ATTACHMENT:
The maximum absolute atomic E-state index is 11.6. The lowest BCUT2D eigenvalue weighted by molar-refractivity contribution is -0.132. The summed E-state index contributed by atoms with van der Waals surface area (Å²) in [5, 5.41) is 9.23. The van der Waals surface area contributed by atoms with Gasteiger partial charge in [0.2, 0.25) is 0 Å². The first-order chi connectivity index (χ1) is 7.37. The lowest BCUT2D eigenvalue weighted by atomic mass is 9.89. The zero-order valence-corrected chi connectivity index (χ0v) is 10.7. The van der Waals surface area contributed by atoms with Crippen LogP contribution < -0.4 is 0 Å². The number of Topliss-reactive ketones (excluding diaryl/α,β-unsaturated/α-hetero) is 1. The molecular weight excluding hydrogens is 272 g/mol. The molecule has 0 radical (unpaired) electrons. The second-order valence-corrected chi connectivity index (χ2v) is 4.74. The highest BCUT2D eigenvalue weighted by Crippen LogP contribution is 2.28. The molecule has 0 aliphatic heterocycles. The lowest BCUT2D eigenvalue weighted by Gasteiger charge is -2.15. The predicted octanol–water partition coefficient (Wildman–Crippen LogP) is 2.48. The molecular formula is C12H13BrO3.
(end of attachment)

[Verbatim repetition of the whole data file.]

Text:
The maximum absolute atomic E-state index is 11.6. The lowest BCUT2D eigenvalue weighted by molar-refractivity contribution is -0.132. The summed E-state index contributed by atoms with van der Waals surface area (Å²) in [5, 5.41) is 9.23. The van der Waals surface area contributed by atoms with Gasteiger partial charge in [0.2, 0.25) is 0 Å². The first-order chi connectivity index (χ1) is 7.37. The lowest BCUT2D eigenvalue weighted by atomic mass is 9.89. The zero-order valence-corrected chi connectivity index (χ0v) is 10.7. The van der Waals surface area contributed by atoms with Crippen LogP contribution < -0.4 is 0 Å². The number of Topliss-reactive ketones (excluding diaryl/α,β-unsaturated/α-hetero) is 1. The molecular weight excluding hydrogens is 272 g/mol. The molecule has 0 radical (unpaired) electrons. The second-order valence-corrected chi connectivity index (χ2v) is 4.74. The highest BCUT2D eigenvalue weighted by Crippen LogP contribution is 2.28. The molecule has 0 aliphatic heterocycles. The lowest BCUT2D eigenvalue weighted by Gasteiger charge is -2.15. The predicted octanol–water partition coefficient (Wildman–Crippen LogP) is 2.48. The molecular formula is C12H13BrO3.